Village Preservation Guide

Due to changing business needs, evolving living preferences, and ongoing development pressure, many county villages have changed dramatically or even effectively disappeared over time. Because of this, the Village Preservation Guide is designed to help local municipalities preserve their villages, while allowing these villages to change and grow to remain relevant in their communities. View Guide (PDF)

Chester County's Villages

Photo of a village

Chester County's villages are clusters of historic buildings, typically built in rural settings by a variety of owners over time, with nineteenth century and other pre-automobile buildings dominating the village. The county's villages will normally have a central focus, smaller lots, buildings close to each other, a variety of land uses, and a distinct edge, although not all of these characteristics will be seen in every village.

Villages are smaller than towns, which usually have more diverse land uses, a much larger number of buildings, a clear downtown area, and a well-defined urban street grid system.

Currently, Chester County has 80 villages, which are located across the county. These villages run the gamut from small hamlets of a few buildings to large, mixed-use places with many services and utilities. Overall, the county has 39 hamlets, 26 traditional villages, and 15 growth area villages.

View Chapter 1

General Village Planning

Photo of a village 2

Planning for a community's villages might arise in a variety of circumstances. If the municipality is preparing a comprehensive plan, the plan should incorporate recommendations for village areas. Special historic property inventories and analyses might also trigger village studies. Sometimes, particularly when historic buildings are razed or an inappropriate use is built in a village, community members request a special village study. And, finally, municipalities that are updating their zoning ordinances should examine their village areas. The following steps should be considered when conducting a village study:

  1. Village Identification — When planning for villages, the first step is to identify if a municipality has any villages, using a range of resources, such as local comprehensive plans, county inventories, and national register district lists.
  2. Village Analysis — Once villages are identified, the next step is to understand their characteristics, including:
    • Village Buildings and Land Use
    • Village Type
    • Village Setting
    • Village Road System and Access
    • Village Utilities
  3. Planning for Future Land Use — Once a municipality's villages and their characteristics have been identified, the community must make a couple of critical land use decisions. The first is to determine the future land use of the village, particularly if nonresidential land uses will be permitted. The second decision is to determine what the land uses surrounding the village will be, particularly if the village will be within a rural setting or if it will be in a suburban growth area.
  4. Planning for Preservation — The most critical aspect of village preservation is doing as much as possible to preserve the historic buildings that exist in the village. The following techniques will support historic building preservation:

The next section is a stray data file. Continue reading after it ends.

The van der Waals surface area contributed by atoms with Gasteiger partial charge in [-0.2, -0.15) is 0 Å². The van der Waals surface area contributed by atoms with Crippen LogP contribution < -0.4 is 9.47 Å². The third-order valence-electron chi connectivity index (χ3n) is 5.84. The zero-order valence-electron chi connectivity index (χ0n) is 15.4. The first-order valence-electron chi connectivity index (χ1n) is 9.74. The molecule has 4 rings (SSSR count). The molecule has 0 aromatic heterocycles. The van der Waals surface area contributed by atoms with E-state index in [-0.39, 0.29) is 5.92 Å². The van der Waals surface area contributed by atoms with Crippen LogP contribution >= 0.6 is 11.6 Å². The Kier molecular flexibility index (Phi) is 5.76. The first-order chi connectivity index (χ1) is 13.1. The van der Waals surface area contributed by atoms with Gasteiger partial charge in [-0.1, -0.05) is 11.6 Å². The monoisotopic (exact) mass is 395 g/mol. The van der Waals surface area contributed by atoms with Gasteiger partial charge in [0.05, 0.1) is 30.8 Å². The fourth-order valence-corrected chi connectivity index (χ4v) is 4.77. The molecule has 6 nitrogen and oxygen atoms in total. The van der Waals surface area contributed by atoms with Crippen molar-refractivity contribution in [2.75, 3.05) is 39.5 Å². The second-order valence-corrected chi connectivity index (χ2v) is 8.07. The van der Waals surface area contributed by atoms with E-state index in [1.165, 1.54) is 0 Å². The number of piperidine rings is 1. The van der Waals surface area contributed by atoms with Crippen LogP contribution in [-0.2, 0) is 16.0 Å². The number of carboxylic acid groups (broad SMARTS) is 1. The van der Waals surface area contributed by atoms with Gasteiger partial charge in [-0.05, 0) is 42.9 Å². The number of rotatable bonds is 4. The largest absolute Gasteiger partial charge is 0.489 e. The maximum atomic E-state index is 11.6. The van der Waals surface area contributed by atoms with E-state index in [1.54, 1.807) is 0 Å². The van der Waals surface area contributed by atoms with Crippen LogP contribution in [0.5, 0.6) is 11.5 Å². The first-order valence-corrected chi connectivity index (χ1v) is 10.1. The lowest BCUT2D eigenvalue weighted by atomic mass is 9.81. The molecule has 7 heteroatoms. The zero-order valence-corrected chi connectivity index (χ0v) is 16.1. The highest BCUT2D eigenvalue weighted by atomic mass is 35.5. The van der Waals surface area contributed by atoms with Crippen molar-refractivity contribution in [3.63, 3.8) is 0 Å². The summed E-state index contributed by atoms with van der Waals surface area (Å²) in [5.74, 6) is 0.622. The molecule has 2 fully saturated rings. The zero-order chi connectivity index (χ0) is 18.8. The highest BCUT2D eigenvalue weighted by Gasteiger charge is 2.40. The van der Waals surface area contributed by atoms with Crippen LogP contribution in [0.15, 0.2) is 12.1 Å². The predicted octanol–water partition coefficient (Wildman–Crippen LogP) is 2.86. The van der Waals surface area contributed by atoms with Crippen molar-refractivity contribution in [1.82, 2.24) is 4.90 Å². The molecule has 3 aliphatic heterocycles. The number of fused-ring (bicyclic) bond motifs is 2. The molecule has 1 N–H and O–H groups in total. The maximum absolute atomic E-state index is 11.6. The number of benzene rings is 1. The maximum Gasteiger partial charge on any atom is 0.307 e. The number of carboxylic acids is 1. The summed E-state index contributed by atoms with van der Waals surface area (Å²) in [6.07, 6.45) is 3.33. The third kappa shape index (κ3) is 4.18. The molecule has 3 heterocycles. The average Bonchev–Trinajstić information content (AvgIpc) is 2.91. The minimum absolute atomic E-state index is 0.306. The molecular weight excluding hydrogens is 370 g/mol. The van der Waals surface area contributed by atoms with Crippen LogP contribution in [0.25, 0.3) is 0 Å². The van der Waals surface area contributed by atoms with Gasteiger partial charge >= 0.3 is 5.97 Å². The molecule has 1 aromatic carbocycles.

• Identification and Inventorying of Historic Properties
    • Historic Districts
    • Zoning for Historic Preservation
      • Adaptive Reuse
      • Prohibition on Razing of Buildings
      • Allowance of More Intense Uses in Historic Buildings
      • Bonus for Historic Building Preservation
      • Requirement for Façade Easement or Continuation of Historic Appearance
    • Design Guides
    • Structured Development Review Processes
    • Ownership of Historic Buildings
    • Community Support of Villages
  5. Planning for Village-Wide Improvements — To function properly, villages, like any other place, need effective infrastructure and improvements. Local municipalities play a key role in providing these improvements, which include:
    • Roads and intersections
    • Traffic Calming
    • Alleys and Common Driveways
    • Bridges
    • Sidewalks and Pathways
    • Common Parking
    • Streetscaping
    • Gateways
    • Street Trees and Landscaping
    • Sewers and Water

View Chapter 2

Design Elements in Village Ordinances

Photo of a village 3

Villages should have specific regulations written for their unique development patterns that will help preserve historic buildings and the overall village character. This can be done by preparing village district zoning and subdivision and land development regulations that address building character, site amenities, and transportation improvements.

Village Building Character

Building placement and design is a key unique element of villages, which are primarily composed of individual small-scaled buildings, relatively close to each other and local roads. Village zoning districts should include:

Site Amenities in Villages

Most village properties are relatively small and will not contain significant site amenities, except for ones between the buildings and the street, such as streetscaping and signs. Municipal zoning or subdivision and land development ordinances should regulate the following site amenities:


Automobiles and other modern vehicles do not easily fit into the historic character of villages, which were not designed to accommodate these vehicles from a design, safety, use, or appearance perspective. As much as possible, the impact of cars on villages should be minimized through standards in the municipal zoning or subdivision and land development ordinances for the following transportation-related issues:

View Chapter 3